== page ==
Don’t get too settled in, Mr. Snowden

  • 2013-08-08
  • By Steven G. Traylor

Greetings Mr. Snowden, welcome to Moscow. I trust you will enjoy your brief stay in Europe’s largest city, and you have a chance to take in all the wonderful cultural and historic offerings the great city has at your disposal.

The reason I write this is to tell you that soon it will be time for you to leave!

Edward, as you know, you have achieved a certain international notoriety that has made you famous for your efforts as a whistle blower (as you describe yourself); but the political reality of your situation is much different. I am afraid you are living - temporarily - under a sense of false hope.

Understandably, no one likes being cooped up in an international transit waiting area while legal issues related to a passport and visa and the like are dealt with. But you have survived that ordeal for the last month and a half and you are now “free” to travel in Russia.

Sir, I want to warn you, Russia is not the U.S. in laws, culture, and mentality that you are used to – and you cannot apply your previous experience of “how things work” or where you come from to Russia. Russia is unique in its own way, and for now, you are “safe.” But the applied pressure by the U.S. will continue to haunt you, and eventually, for reasons you will be unaware of, your temporary visa could be rejected at any time, and you arrested for a “visa violation.”

Since your departure from Sheremetyevo airport two events have taken place that could have a negative impact on your situation. First was the story on NSA’s “other top secret program” known as Xkeyscore, published in The Guardian by your friend - and future biographer - Glenn Greewald The conventional wisdom on this, and has been stated by your Russian attorney, is that “this is information that has come out before you entered Russia.” It makes no difference. YOU agreed publicly to cease “'harming our ally” (the U.S.), about future revelations that President Vladimir Putin said “was a condition of your visa” stay in Russia.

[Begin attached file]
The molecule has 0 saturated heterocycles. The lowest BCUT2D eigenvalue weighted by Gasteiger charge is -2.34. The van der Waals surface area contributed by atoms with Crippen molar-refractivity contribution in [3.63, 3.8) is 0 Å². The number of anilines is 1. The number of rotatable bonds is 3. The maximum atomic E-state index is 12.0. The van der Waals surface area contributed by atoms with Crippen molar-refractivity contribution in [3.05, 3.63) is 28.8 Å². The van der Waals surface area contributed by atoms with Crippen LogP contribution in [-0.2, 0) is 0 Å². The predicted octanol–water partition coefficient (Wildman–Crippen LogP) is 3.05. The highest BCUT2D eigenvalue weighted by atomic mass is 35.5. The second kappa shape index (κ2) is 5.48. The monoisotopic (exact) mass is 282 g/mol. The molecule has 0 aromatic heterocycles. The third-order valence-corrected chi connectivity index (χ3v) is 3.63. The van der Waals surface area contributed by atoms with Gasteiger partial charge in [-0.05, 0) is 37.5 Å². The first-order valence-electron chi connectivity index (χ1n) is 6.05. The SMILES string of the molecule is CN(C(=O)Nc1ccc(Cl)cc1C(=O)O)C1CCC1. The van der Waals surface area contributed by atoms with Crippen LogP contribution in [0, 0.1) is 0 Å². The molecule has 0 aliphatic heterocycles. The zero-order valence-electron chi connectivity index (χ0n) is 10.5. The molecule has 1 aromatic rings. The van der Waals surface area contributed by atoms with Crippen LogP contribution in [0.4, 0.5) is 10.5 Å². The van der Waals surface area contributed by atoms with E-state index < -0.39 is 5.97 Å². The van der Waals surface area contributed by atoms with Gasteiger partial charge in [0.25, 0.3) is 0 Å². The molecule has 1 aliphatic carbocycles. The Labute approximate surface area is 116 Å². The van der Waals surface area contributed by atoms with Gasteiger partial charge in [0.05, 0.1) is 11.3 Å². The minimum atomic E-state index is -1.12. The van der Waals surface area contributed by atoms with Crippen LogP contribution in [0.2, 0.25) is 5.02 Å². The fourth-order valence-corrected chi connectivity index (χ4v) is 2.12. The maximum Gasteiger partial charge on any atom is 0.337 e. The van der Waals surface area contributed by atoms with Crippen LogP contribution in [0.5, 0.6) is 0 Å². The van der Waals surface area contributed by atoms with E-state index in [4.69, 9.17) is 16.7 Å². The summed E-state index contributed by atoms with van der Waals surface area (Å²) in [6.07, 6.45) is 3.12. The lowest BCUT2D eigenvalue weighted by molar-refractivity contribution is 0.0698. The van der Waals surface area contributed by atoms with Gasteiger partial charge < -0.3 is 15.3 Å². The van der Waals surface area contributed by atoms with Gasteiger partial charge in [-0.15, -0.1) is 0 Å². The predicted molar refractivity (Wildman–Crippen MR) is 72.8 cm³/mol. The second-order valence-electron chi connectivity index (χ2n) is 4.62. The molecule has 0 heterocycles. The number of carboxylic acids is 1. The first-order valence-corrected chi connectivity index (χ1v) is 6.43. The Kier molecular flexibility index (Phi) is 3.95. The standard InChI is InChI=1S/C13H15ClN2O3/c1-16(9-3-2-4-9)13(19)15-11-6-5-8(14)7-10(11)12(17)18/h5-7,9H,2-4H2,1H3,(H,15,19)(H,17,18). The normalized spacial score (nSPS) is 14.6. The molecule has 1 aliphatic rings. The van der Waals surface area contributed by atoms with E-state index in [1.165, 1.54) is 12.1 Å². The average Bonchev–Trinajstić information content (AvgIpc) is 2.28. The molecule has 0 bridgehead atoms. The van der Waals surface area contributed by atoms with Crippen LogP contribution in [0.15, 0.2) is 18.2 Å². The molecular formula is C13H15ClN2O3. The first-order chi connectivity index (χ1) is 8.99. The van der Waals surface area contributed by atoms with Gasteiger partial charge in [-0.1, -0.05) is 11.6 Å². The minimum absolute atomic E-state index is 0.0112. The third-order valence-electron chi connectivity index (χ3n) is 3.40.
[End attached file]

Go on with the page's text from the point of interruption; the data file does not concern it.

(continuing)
Second, from media reports, you may have a job offer while in Russia. Congratulation on this score, but be warned: your job offer may be a direct challenge to the Russian authorities that seek to treat social media sites differently than U.S. law treats domestic social sites. Your potential ‘Job Description’ could be a challenge to the Kremlin. Keep in mind the following.

Recently international singing stars Madona and Lady Gaga have been accused of violating the terms of their 2012 visas into Russia. It seems they were given “cultural-exchange visas” while on Russian territory and some governmental bodies now want to sue them for “visa violations.” These visas “do not grant their bearers the right to engage in any commercial activity” according to published press reports. If Madona (and Lady Gaga) were not controversial while in Russia, no one would care.

American energy executive Bob Dudley, formally CEO of JV oil major TNK-BP, left Russia in 2008 when his visa was not renewed amid a dispute with his oligarch partners. The technical reason here, “his contact had expired” (thus no reason to renew his visa), was the reasoning for this situation. The dispute was resolved amicably when BP eventually surrendered operational and management control of the venture.

Mr. Snowden. You are on shaky ground being in a country that has only over the last 20 years emerged from a citizen controlled society into a somewhat open society. You are yourself famous and a celebrity. Thus, the special attention that you are now getting, from housing, personal security, and VIP attention. Potentially, your protectors may come to be your jailers.

Remember this: Russia has so many laws, I believe somewhere out there, there is a law that will not only grant you a temporary visa for a year, but cancel your temporary visa – as the political whims of Russian authorities change. For now, Russia will not “extradite” you. The U.S. simply wants you “returned” and will provide you a passport for that reason, as you know.

Finally, there is a name that you should be aware of, if you do not already know it. Victor Bout. Victor is currently serving some 25 years in a U.S. prison for arms trafficking. Mr. Bout is (was) also a proxy for Russian foreign policy – in the under-world of international trade. Russia would like very much for him to return to his mother country, and be re-united with his family.

Enjoy your stay in Moscow, Edward, but be careful. Your time is limited, I believe as a “free man.” Think South America. Start learning Spanish instead of Russian.